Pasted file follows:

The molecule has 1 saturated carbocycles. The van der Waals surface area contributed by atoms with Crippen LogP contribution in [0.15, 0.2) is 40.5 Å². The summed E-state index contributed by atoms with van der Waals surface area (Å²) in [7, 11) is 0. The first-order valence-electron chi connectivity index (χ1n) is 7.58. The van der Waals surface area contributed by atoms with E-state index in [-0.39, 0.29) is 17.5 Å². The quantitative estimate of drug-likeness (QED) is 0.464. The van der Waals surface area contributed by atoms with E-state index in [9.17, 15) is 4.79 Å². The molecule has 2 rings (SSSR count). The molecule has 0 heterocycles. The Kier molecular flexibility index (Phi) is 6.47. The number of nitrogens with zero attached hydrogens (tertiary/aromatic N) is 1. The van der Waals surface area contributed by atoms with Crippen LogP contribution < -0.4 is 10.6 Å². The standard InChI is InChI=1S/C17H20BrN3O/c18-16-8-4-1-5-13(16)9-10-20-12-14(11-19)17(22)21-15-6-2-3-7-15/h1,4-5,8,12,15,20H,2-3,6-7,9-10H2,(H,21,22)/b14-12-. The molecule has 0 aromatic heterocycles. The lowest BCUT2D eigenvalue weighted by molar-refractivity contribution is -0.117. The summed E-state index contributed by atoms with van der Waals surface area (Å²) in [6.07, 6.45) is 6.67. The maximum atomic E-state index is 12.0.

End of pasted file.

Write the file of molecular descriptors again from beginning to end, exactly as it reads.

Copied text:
The molecule has 1 saturated carbocycles. The van der Waals surface area contributed by atoms with Crippen LogP contribution in [0.15, 0.2) is 40.5 Å². The summed E-state index contributed by atoms with van der Waals surface area (Å²) in [7, 11) is 0. The first-order valence-electron chi connectivity index (χ1n) is 7.58. The van der Waals surface area contributed by atoms with E-state index in [-0.39, 0.29) is 17.5 Å². The quantitative estimate of drug-likeness (QED) is 0.464. The van der Waals surface area contributed by atoms with E-state index in [9.17, 15) is 4.79 Å². The molecule has 2 rings (SSSR count). The molecule has 0 heterocycles. The Kier molecular flexibility index (Phi) is 6.47. The number of nitrogens with zero attached hydrogens (tertiary/aromatic N) is 1. The van der Waals surface area contributed by atoms with Crippen LogP contribution < -0.4 is 10.6 Å². The standard InChI is InChI=1S/C17H20BrN3O/c18-16-8-4-1-5-13(16)9-10-20-12-14(11-19)17(22)21-15-6-2-3-7-15/h1,4-5,8,12,15,20H,2-3,6-7,9-10H2,(H,21,22)/b14-12-. The molecule has 0 aromatic heterocycles. The lowest BCUT2D eigenvalue weighted by molar-refractivity contribution is -0.117. The summed E-state index contributed by atoms with van der Waals surface area (Å²) in [6.07, 6.45) is 6.67. The maximum atomic E-state index is 12.0.